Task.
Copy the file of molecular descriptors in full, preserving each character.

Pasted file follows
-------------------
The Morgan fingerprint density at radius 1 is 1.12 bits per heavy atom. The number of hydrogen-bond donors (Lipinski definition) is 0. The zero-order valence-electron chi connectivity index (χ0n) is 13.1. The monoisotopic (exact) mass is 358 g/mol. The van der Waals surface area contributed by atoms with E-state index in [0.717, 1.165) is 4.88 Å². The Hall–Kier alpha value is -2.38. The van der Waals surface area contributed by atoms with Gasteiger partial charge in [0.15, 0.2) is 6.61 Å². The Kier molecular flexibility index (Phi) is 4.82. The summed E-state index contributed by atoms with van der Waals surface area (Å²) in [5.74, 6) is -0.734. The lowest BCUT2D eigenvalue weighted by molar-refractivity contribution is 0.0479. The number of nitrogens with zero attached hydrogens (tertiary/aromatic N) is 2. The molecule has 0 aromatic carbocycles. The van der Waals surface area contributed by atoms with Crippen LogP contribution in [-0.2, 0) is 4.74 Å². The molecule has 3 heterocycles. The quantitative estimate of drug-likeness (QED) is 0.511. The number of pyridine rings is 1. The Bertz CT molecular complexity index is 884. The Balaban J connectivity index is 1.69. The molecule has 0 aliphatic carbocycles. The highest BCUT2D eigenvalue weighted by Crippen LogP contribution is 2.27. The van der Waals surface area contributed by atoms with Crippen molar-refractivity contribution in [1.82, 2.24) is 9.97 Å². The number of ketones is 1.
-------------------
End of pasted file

The Morgan fingerprint density at radius 1 is 1.12 bits per heavy atom. The number of hydrogen-bond donors (Lipinski definition) is 0. The zero-order valence-electron chi connectivity index (χ0n) is 13.1. The monoisotopic (exact) mass is 358 g/mol. The van der Waals surface area contributed by atoms with E-state index in [0.717, 1.165) is 4.88 Å². The Hall–Kier alpha value is -2.38. The van der Waals surface area contributed by atoms with Gasteiger partial charge in [0.15, 0.2) is 6.61 Å². The Kier molecular flexibility index (Phi) is 4.82. The summed E-state index contributed by atoms with van der Waals surface area (Å²) in [5.74, 6) is -0.734. The lowest BCUT2D eigenvalue weighted by molar-refractivity contribution is 0.0479. The number of nitrogens with zero attached hydrogens (tertiary/aromatic N) is 2. The molecule has 0 aromatic carbocycles. The van der Waals surface area contributed by atoms with Crippen LogP contribution in [-0.2, 0) is 4.74 Å². The molecule has 3 heterocycles. The quantitative estimate of drug-likeness (QED) is 0.511. The number of pyridine rings is 1. The Bertz CT molecular complexity index is 884. The Balaban J connectivity index is 1.69. The molecule has 0 aliphatic carbocycles. The highest BCUT2D eigenvalue weighted by Crippen LogP contribution is 2.27. The van der Waals surface area contributed by atoms with Crippen molar-refractivity contribution in [1.82, 2.24) is 9.97 Å². The number of ketones is 1.